Both men’s swimmer Coleman Allen and women’s volleyball player Lisa Barclay are nominated for the prestigious prize, which will be handed out as part of the 49th Annual Awards Ceremony and Gala dinner on Thursday, March 12 at the Fairmont Hotel Vancouver.
As well, UBC cross country and track and field head coach Marek Jedrzejek is one of three nominees in the Male Coach of the Year category.
Allen and Barclay were both honoured as the best athletes in their respective sports during the 2013-14 season by Canadian Interuniversity Sport (CIS).
Barclay won just about every major individual award in CIS women’s volleyball in 2013-14. The Brandon, Man., native was the Canada West female athlete of the year and the league’s representative for the Female BLG Award (Jim Thompson Trophy), which is given out to the top athlete in CIS across all sports.
The outside hitter claimed the Mary Lyons Award as the national player of the year after she led the country in kills (4.26) and points (4.99) per set in league play, her-point-per-game average being the highest in the Canada West conference in seven years. Thanks to her stellar play, the 6-foot-2 standout earned first-team all-star status in both Canada West and CIS for the second straight season as well as the Most Valuable Player award in the Canada West league.
Barclay also continued her international career by playing for the national senior team in the summer, including an appearance at the FIVB Women’s World Championship in Italy.
On Sunday, Barclay finished second in the voting for Manitoba’s Female Athlete of the Year at 59th annual Manitoba Sportswriters and Sportscasters Association Athletes of the Year Banquet in Winnipeg.
Allen was named the Male Swimmer of the Year by both the CIS and the Canada West. His national honour came after he finished with five gold and two silver medals in seven races at the CIS meet in Toronto. The Arts student also set two meet records as UBC claimed second place overall.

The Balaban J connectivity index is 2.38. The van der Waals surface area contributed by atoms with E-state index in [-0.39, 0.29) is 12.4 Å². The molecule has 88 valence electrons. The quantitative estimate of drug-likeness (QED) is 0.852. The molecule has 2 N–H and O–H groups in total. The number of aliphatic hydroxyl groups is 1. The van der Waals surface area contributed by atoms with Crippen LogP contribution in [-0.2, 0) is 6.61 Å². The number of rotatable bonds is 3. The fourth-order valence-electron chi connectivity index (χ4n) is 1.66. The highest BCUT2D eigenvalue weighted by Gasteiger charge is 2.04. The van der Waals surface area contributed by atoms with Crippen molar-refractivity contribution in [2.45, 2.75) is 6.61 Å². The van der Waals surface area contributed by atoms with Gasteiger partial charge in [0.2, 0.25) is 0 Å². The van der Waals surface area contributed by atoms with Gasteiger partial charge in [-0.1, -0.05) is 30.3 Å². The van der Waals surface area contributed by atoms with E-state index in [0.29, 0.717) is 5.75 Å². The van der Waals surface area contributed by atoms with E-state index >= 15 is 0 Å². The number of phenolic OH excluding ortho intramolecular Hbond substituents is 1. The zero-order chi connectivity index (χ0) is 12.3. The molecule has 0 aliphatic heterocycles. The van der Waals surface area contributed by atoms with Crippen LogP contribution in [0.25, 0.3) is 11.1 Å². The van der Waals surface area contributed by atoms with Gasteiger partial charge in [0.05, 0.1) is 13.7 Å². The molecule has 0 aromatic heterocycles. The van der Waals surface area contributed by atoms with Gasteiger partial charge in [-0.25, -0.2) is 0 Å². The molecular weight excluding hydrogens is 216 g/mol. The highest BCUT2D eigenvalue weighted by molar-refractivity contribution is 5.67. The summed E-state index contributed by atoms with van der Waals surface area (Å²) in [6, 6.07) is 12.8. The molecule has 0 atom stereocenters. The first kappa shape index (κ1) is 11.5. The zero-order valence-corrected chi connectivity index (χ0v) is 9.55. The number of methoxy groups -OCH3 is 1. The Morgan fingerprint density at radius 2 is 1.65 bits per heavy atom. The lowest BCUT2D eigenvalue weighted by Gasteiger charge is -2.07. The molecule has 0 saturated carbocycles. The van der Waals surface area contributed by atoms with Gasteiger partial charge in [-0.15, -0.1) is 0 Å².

He was victorious in the 100m butterfly (51.44), 200 freestyle (1:45.13) and all three relay events, and was second in the 200 fly (1:55.28) and 100 free (48.75). Allen set championship records in the 100 fly and the 4×200 free relay, where the T-Birds also broke the Canadian short-course club mark with a time of 7:09.50.
At the league meet in Victoria, Allen won six gold medals to earning the conference’s Male Swimmer of the Year honour for the second straight season.
At last year’s Sport BC awards, UBC volleyball player Shanice Marcelle was crowned the University Athlete of the Year, which was the 19th time a Thunderbird has won this honour. Former swimmer and current assistant coach Brian Johns is the only three-time winner (2002, 2006 and 2007) in the award’s history.
Jedrzejek guided the UBC women’s country team to its second consecutive NAIA national title in November of 2013 and was recognized with NAIA Coach of the Year honours.
The Thunderbirds dominated the national meet in Lawrence, Kan., winning by 41 points and placing six of seven runners inside the top 30, which was the cut off for All-America honours.
In track and field, Jedrzejek saw the T-Bird women’s team finish third at the NAIA national meet, just seven points behind the winners, while the men were fifth. Maria Bernard, Jackie Regan, Devan Wiebe, Justin Kent and the women’s 4×800-metre relay team all won NAIA gold.
Bernard became the fifth-fastest Canadian woman ever in the 3000m steeplechase.
Last year, the coaching award was split into two categories, one for a male coach and one for a female. T-Birds women’s hockey bench boss Graham Thomas was the inaugural Sport BC Male Coach of the Year.
Before Thomas, coaches previously recognized by Sport BC include Doug Reimer (2010 women’s volleyball), Tom Johnson (1999 swimming), Dick Mosher (1994 soccer), Bruce Enns (1987 men’s basketball) and Frank Smith (1986 football).
Rounding out the UBC contingent is a future T-Bird. Women’s swimming recruit Emily Overholt, who will be joining the Thunderbirds in the fall of 2015, is up for Female Junior Athlete of the Year.